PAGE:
The Biden administration has announced $100 million in Federal funding to repair and replace non-operational EV chargers in an effort to make the national charging network more reliable and robust. Dubbed the EV Reliability and Accessibility Accelerator project, the finding will cover both publicly and privately owned EV charging stations that are available to the public without restriction. Applications for access to funding through the new Federal project are due by November 13th, 2023.
According to the U.S. Department of Energy’s Alternative Fuels Data Center Station Locator, roughly 4.1 percent of the network’s 151,506 public charging ports (or 6,261 ports) were temporarily unavailable, as of September 11th, 2023. Initial estimates indicate that the $100 million in Federal funding available via the EV Reliability and Accessibility Accelerator project will cover the repair or replacement costs of all eligible projects. Funding will be awarded through a streamlined application process.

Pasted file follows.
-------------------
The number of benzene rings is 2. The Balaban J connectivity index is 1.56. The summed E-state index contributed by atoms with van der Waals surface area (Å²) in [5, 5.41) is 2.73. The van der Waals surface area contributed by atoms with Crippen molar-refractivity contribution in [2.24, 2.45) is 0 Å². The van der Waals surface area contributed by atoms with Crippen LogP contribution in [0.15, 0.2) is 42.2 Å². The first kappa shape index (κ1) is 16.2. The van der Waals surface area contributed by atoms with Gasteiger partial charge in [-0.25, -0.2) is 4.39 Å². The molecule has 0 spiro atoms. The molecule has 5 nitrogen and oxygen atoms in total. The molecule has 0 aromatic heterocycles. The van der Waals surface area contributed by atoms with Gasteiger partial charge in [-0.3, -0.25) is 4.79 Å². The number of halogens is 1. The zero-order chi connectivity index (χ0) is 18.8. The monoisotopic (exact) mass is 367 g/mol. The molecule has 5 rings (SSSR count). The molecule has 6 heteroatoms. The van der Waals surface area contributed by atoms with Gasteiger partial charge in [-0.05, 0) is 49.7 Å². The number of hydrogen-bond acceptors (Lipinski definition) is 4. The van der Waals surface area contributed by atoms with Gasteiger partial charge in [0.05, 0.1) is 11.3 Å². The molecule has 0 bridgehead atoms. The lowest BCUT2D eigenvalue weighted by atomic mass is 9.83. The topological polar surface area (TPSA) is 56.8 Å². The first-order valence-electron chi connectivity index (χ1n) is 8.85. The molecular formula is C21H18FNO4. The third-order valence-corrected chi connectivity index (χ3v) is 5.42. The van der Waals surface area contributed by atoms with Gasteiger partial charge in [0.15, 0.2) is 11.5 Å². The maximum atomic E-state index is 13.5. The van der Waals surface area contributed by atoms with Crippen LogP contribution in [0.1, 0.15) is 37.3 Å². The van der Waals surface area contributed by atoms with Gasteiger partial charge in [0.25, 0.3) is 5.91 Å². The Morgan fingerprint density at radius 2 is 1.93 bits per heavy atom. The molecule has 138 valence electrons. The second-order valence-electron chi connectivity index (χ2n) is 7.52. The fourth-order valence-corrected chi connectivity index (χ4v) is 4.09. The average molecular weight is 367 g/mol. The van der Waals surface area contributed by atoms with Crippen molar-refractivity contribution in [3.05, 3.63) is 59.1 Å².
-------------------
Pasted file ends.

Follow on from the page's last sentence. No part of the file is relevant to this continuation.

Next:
“Charging your electric vehicle should be as easy and convenient as filling up a gas tank – and this investment will make our EV charging network more reliable, full stop,” said Federal Highway Administrator, Shailen Bhatt. “We’re building a bigger EV charging network to keep up with driver demand, and we’re also going to make sure the currently available network is working when you need a charge.”
The $5 billion National Electric Vehicle Infrastructure Program created under the Bipartisan Infrastructure Law includes a 10 percent set-aside in grants to support States and localities in deploying EV charging infrastructure, with the first found of funding focusing on improving reliability of the current network.
“Thanks to President Biden’s Investing in America agenda, we are building up a national EV charging network with chargers Made in the U.S.A.,” said U.S. Secretary of Energy Jennifer Granholm. “Today’s investment is a pivotal step toward revitalizing our current charging infrastructure making EV driving cheaper, more reliable, and more convenient.”
Secretary Granholm recently undertook an EV roadtrip covering 770 miles between Charlotte, North Carolina and Memphis, Tennessee. Reports indicate that Granholm’s EV caravan encountered difficulties recharging during the journey.